Published: Mon, October 30, 2017
Global Media | By Garry Long

Puerto Rico Gov. Seeks Immediate Cancellation Of Whitefish Energy Contract

Puerto Rico Gov. Seeks Immediate Cancellation Of Whitefish Energy Contract

Puerto Rico Governor Ricardo Rossello demanded that the island's power authority cancel its controversial $300 million contract with a little-known Montana firm to restore electricity in the wake of Hurricane Maria. And the firm is based in Whitefish, Montana, the hometown of President Trump's Secretary of the Interior Ryan Zinke.

"There can be no distraction that alters the commitment to restore the electrical system as quickly as possible", Gov. Ricardo Rossello said on Sunday morning, as he moved to ask for mutual aid from the US mainland to fix his island's decimated power grid.

The competing visions show how hard it has been to restore electricity to three-quarters of the residents of Puerto Rico, who remain in the dark more than a month after Hurricane Maria tore through the USA territory.

"This is a contract that was determined by local authorities", she said, asserting that the federal government "has nothing to do" with the contract. The company only had two employees the day Hurricane Maria hit.

The governor also did not say how the utility would disentangle itself from the contract with Whitefish Energy.

Critics have queried why Puerto Rican authorities did not seek aid from other public utility companies - as is customary during disasters.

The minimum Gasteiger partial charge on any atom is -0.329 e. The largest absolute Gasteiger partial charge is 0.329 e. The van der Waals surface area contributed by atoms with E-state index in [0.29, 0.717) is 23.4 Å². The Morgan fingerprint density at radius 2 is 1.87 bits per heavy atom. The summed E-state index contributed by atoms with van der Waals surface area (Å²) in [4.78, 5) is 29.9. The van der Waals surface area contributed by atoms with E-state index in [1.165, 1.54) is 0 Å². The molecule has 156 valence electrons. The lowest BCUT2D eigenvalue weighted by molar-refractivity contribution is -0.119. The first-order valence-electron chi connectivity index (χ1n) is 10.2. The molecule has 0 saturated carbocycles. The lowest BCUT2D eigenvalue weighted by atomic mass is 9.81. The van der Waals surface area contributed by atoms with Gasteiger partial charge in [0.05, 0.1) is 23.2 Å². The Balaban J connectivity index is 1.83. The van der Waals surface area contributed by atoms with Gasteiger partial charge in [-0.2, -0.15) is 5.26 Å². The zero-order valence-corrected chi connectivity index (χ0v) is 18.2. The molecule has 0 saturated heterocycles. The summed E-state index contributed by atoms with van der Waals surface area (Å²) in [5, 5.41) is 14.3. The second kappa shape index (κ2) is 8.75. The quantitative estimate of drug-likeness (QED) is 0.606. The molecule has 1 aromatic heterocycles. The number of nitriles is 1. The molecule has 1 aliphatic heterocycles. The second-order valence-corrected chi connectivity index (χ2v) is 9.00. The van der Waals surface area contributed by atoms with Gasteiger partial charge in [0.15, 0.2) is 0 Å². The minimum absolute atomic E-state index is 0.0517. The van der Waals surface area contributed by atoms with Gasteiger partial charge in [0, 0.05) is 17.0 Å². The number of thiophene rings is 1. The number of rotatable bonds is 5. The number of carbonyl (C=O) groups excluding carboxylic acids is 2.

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Under the contract, Whitefish is charging $330 an hour for a site supervisor and $227.88 an hour for a "journeyman lineman". White House press secretary Sarah Huckabee Sanders said Mr. Trump asked Mr. Zinke "just for clarification" purposes. He said in a statement Friday, "I had absolutely nothing to do with Whitefish Energy receiving a contract in Puerto Rico". Rosselló added that the contract "appeared to comply 100% with FEMA regulations".

Prepa and the Puerto Rican government are saddled with massive debts.

Raul Grijalva of Arizona, senior Democrat on the House Natural Resources Committee, said on Tuesday, "Congress needs to understand why the Whitefish contract was awarded and whether other, more cost-effective options were available".

Rossello had previously requested the inspector general of the Department of Homeland Security inspect the deal. He also flew to Puerto Rico in a "leap of faith" in hopes of getting the contract.

Puerto Rican Gov. Ricardo Rossello defended the deal in a statement, though he said his administration would review PREPA's contracting practices.

During a news conference Thursday, Rosselló said he was expecting an audit into Whitefish's $300 million contract.

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